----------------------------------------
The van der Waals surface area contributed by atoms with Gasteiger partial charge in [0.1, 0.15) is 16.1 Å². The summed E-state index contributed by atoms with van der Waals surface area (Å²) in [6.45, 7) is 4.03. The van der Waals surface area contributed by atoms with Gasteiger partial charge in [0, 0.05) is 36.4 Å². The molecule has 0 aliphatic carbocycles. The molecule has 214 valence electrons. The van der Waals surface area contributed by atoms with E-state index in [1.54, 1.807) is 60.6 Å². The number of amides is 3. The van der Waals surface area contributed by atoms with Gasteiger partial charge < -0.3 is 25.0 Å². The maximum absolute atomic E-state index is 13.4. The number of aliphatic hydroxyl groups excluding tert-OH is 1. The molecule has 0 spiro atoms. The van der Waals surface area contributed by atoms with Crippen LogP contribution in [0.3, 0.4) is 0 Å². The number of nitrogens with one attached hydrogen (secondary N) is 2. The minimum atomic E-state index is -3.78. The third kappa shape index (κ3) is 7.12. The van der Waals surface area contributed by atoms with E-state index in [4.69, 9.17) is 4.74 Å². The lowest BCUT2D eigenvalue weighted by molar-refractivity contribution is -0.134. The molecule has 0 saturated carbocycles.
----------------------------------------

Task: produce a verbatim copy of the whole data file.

The van der Waals surface area contributed by atoms with Gasteiger partial charge in [0.1, 0.15) is 16.1 Å². The summed E-state index contributed by atoms with van der Waals surface area (Å²) in [6.45, 7) is 4.03. The van der Waals surface area contributed by atoms with Gasteiger partial charge in [0, 0.05) is 36.4 Å². The molecule has 0 aliphatic carbocycles. The molecule has 214 valence electrons. The van der Waals surface area contributed by atoms with E-state index in [1.54, 1.807) is 60.6 Å². The number of amides is 3. The van der Waals surface area contributed by atoms with Gasteiger partial charge < -0.3 is 25.0 Å². The maximum absolute atomic E-state index is 13.4. The number of aliphatic hydroxyl groups excluding tert-OH is 1. The molecule has 0 spiro atoms. The van der Waals surface area contributed by atoms with Crippen LogP contribution in [0.3, 0.4) is 0 Å². The number of nitrogens with one attached hydrogen (secondary N) is 2. The minimum atomic E-state index is -3.78. The third kappa shape index (κ3) is 7.12. The van der Waals surface area contributed by atoms with E-state index in [4.69, 9.17) is 4.74 Å². The lowest BCUT2D eigenvalue weighted by molar-refractivity contribution is -0.134. The molecule has 0 saturated carbocycles.